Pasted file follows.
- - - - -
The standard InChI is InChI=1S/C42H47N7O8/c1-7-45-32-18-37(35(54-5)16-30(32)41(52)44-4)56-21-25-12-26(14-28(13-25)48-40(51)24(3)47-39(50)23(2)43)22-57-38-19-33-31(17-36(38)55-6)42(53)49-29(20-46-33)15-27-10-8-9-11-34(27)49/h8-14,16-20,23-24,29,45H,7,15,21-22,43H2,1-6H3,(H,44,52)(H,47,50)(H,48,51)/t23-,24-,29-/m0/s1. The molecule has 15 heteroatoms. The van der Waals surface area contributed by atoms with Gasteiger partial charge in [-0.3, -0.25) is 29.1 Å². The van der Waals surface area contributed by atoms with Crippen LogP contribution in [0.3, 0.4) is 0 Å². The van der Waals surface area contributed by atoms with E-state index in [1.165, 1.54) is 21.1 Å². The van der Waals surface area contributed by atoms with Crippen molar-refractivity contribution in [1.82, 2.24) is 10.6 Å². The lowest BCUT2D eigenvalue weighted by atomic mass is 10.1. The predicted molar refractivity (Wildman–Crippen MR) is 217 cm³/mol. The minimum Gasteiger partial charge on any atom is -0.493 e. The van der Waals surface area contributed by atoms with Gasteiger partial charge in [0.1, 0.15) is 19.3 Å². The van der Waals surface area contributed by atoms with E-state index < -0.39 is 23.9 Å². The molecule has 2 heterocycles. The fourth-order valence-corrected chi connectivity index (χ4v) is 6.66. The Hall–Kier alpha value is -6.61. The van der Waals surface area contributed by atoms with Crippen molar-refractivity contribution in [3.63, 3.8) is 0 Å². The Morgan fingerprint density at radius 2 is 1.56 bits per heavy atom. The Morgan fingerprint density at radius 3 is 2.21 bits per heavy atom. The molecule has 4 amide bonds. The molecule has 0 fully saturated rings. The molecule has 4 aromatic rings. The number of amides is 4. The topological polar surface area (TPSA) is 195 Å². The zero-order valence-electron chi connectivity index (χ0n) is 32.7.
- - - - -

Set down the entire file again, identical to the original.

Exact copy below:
The standard InChI is InChI=1S/C42H47N7O8/c1-7-45-32-18-37(35(54-5)16-30(32)41(52)44-4)56-21-25-12-26(14-28(13-25)48-40(51)24(3)47-39(50)23(2)43)22-57-38-19-33-31(17-36(38)55-6)42(53)49-29(20-46-33)15-27-10-8-9-11-34(27)49/h8-14,16-20,23-24,29,45H,7,15,21-22,43H2,1-6H3,(H,44,52)(H,47,50)(H,48,51)/t23-,24-,29-/m0/s1. The molecule has 15 heteroatoms. The van der Waals surface area contributed by atoms with Gasteiger partial charge in [-0.3, -0.25) is 29.1 Å². The van der Waals surface area contributed by atoms with Crippen LogP contribution in [0.3, 0.4) is 0 Å². The van der Waals surface area contributed by atoms with E-state index in [1.165, 1.54) is 21.1 Å². The van der Waals surface area contributed by atoms with Crippen molar-refractivity contribution in [1.82, 2.24) is 10.6 Å². The lowest BCUT2D eigenvalue weighted by atomic mass is 10.1. The predicted molar refractivity (Wildman–Crippen MR) is 217 cm³/mol. The minimum Gasteiger partial charge on any atom is -0.493 e. The van der Waals surface area contributed by atoms with Gasteiger partial charge in [0.1, 0.15) is 19.3 Å². The van der Waals surface area contributed by atoms with E-state index < -0.39 is 23.9 Å². The molecule has 2 heterocycles. The fourth-order valence-corrected chi connectivity index (χ4v) is 6.66. The Hall–Kier alpha value is -6.61. The van der Waals surface area contributed by atoms with Crippen molar-refractivity contribution in [3.63, 3.8) is 0 Å². The Morgan fingerprint density at radius 2 is 1.56 bits per heavy atom. The Morgan fingerprint density at radius 3 is 2.21 bits per heavy atom. The molecule has 4 amide bonds. The molecule has 0 fully saturated rings. The molecule has 4 aromatic rings. The number of amides is 4. The topological polar surface area (TPSA) is 195 Å². The zero-order valence-electron chi connectivity index (χ0n) is 32.7.